By 2021, Ann Arbor could become the first American city with a fleet of networked, driverless vehicles on its streets. That’s a key goal of the Mobility Transformation Center (MTC), a cross-campus University of Michigan initiative that also involves government and industry partners.

The state of Michigan is now getting in on the act by forging a partnership between the state and the MTC. Announced during last month’s North American International Auto Show by Gov. Rick Snyder, the partnership is intended to help Michigan companies and universities maintain their lead in intelligent, connected vehicle programs and driverless cars.

Michigan’s automotive future is as important as its historic past, and it is just as bright,” Snyder said in a release. “By working together with great partners in education and the auto industry, we are strengthening our lead as the world headquarters for auto manufacturing and research and development.”

Autonomous vehicles could change how people and goods move around in a way that the auto industry hasn’t seen since its inception, researchers say.

“We’ve now entered into a period where the technology and the business models are coming together to allow us to break out of this 100-year dependence on what we’ve always known,” said Larry Burns, a professor of practice at Michigan Engineering and former head of research and development for General Motors.

For self-driving vehicles to become a reality, though, they have to be at the center of a reimagined transportation system in which vehicles are networked and shared. Simply replacing conventional models with driverless ones won’t achieve the maximum benefits, Burns says.

Through the Mobility Transformation Center, U-M is working toward this goal.

U-M researchers are in the midst of the nation’s largest street-level connected vehicle experiment, called Safety Pilot Model Deployment. With funding from the U.S. Department of Transportation, researchers have outfitted nearly 3,000 private cars, trucks and buses in Ann Arbor with wireless devices to communicate information that can alert drivers in potential crash situations to each other as well as to similar devices located at intersections, curves, and freeway sites in the area. Data gathered from this pilot project will be used in making future U.S. Department of Transportation policy decisions.

And in October, U-M regents approved plans for a one-of-a-kind off-road test environment for connected and automated vehicles and systems on the university’s North Campus. The 30-acre, $6.5 million facility — a joint project with the Michigan Department of Transportation — will simulate a dynamic cityscape where researchers can test how the vehicles perform in complex urban settings with roads, intersections, traffic signs and signals, sidewalks, benches, simulated buildings street lights, and obstacles such as construction barriers. Current plans call for the facility be completed by the fall of 2014.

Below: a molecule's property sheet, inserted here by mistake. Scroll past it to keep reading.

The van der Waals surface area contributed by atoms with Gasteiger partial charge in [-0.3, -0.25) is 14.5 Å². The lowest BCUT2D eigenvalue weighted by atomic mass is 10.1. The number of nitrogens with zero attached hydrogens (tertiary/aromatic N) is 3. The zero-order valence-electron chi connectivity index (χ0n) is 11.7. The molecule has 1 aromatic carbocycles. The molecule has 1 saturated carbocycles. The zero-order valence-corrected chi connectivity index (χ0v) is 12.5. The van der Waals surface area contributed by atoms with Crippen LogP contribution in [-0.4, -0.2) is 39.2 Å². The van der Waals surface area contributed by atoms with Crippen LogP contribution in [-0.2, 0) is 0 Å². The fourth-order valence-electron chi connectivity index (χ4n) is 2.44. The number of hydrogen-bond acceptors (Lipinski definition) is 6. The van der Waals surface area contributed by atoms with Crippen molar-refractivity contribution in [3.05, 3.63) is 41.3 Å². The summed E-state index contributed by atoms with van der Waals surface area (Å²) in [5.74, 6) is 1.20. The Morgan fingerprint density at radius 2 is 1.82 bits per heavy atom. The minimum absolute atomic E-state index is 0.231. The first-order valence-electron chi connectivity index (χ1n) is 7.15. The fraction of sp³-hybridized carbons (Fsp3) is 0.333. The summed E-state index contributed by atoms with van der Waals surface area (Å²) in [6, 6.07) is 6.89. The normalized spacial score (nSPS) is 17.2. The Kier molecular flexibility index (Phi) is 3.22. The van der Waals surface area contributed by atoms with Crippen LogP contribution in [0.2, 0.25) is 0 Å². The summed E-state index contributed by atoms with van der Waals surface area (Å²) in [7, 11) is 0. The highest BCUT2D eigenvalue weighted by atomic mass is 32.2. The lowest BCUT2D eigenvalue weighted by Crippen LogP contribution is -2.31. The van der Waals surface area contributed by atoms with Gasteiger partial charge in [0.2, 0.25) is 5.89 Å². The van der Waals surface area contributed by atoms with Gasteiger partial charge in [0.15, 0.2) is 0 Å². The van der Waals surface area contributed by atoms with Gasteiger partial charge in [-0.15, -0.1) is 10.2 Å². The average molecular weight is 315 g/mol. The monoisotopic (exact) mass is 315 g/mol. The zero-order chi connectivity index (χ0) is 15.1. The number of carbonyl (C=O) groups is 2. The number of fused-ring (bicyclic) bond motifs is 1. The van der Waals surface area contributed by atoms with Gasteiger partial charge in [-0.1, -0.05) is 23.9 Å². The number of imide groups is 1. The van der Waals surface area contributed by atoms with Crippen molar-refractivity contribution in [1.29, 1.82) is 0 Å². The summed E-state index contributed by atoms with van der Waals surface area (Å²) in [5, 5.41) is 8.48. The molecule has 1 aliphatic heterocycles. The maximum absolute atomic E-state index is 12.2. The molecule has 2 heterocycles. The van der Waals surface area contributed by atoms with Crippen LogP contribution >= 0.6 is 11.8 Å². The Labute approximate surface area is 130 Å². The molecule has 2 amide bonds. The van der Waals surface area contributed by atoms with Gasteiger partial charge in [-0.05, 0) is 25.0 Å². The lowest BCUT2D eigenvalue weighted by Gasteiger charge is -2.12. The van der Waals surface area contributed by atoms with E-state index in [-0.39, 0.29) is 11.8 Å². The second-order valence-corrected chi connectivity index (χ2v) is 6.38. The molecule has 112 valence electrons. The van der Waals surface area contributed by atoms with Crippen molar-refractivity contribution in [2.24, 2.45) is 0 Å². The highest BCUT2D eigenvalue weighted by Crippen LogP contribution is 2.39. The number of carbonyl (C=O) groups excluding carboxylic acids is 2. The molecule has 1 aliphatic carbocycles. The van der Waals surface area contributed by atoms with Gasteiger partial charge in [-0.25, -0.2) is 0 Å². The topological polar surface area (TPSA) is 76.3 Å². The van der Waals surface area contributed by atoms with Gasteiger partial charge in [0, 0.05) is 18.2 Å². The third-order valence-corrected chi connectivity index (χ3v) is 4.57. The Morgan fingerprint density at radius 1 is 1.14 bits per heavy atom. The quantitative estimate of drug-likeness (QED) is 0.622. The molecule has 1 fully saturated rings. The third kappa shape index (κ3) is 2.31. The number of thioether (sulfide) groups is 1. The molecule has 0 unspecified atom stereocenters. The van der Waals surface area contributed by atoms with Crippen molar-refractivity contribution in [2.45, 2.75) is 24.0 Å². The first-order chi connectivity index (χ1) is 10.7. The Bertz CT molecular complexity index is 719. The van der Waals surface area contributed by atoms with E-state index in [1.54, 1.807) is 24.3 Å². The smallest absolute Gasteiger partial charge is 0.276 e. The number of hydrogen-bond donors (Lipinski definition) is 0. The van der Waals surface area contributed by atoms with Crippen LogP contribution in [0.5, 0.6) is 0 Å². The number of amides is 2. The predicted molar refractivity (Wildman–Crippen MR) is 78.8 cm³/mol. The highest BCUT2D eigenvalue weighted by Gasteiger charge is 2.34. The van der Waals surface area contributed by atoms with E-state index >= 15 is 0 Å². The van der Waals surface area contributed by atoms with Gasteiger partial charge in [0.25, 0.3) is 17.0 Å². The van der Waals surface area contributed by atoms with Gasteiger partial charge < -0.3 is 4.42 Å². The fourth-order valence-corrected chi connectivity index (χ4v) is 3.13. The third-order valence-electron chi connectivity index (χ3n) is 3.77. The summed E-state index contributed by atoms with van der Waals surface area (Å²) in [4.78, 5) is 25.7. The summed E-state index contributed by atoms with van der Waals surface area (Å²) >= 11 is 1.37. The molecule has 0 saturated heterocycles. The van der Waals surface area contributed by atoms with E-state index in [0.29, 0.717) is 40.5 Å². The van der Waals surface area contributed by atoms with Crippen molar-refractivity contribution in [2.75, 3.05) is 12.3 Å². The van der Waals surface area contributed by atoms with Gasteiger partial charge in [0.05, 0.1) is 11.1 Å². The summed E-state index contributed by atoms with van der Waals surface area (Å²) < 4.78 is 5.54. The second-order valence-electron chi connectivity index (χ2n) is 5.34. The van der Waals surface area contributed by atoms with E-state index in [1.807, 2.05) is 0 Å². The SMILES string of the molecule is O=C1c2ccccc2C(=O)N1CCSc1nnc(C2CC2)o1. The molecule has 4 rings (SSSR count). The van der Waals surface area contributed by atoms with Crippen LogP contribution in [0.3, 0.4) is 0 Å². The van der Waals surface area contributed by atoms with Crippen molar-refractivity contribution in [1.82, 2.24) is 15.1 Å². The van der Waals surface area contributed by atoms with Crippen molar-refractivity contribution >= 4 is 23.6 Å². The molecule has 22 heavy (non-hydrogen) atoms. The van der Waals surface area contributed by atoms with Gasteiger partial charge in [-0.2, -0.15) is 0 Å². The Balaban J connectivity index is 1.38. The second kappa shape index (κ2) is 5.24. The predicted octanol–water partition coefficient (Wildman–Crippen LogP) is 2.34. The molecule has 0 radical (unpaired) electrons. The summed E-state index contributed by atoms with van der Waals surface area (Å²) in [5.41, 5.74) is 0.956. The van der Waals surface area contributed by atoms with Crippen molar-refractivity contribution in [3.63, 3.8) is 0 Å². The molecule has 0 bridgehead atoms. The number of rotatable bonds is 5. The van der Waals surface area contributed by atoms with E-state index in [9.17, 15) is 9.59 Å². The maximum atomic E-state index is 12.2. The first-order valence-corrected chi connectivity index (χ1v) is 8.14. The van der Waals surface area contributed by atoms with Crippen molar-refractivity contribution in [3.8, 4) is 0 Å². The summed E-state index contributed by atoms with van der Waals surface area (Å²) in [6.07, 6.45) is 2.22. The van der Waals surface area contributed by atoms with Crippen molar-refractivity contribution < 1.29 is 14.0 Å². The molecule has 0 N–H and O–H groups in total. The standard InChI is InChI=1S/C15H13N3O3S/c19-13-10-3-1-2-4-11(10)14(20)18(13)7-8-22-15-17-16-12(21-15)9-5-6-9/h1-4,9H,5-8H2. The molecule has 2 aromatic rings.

The university’s work will be made easier by a new state law that allows the testing of automated vehicles on roads in the state. The legislation was sponsored by state Sen. Mike Kowall, R-White Lake.

U-M established the Michigan Mobility Transformation Center as a partnership with government and industry to dramatically improve the safety, sustainability and accessibility of ways that people and goods move from place to place in our society.

“Rapid advances in such diverse areas as connected vehicle systems, driverless vehicles, shared vehicles and advanced propulsion systems have brought us to the cusp of a revolution that will transform mobility worldwide,” said Professor Stephen Forrest, former vice president for research who helped launch the MTC last April.

“The goal of the MTC is to draw on U-M’s broad strengths in engineering, urban planning, energy technology, information technology, policy and social sciences to accelerate progress toward a working system that synthesizes these continuing advances.”

According to Peter Sweatman, director of the U-M Transportation Research Institute and director of the new center, emerging technological advances could bring substantial benefits to society.

“Integrating the most promising approaches to mobility into a coordinated system could reduce motor vehicle fatalities and injuries as well as energy consumption and carbon emissions by as much as a factor of 10,” Sweatman said. “We also estimate that freight transportation costs could be cut by a factor of three, and the need for parking could go down by a factor of three.”

“This project has made the Ann Arbor community a unique, real-time, on-road test bed for exploring the potential of connected vehicles and vehicle systems,” Sweatman said. “A number of industry participants are making use of this resource to explore the potential for their businesses as well.”

In addition to expanding the Safety Pilot and working on a fully connected and automated deployment in the Ann Arbor area, the MTC will collaborate with MDOT to connect the freeway systems in southeast Michigan, and recruit at least 20,000 corporate and government-owned fleets, including heavy trucks, to test selected vehicle-to-vehicle and vehicle-to-infrastructure functions.

Research conducted under the auspices of the MTC will not just focus on emerging technologies, Forrest said.

“Some of the biggest challenges we face are not technical,” he said. “There are many social, political, regulatory and economic issues that must be addressed in order to realize the promise of technological advances. With our acknowledged strengths in these areas, and our culture of interdisciplinary cooperation, U-M is uniquely suited to address the full complexity of the challenges ahead.”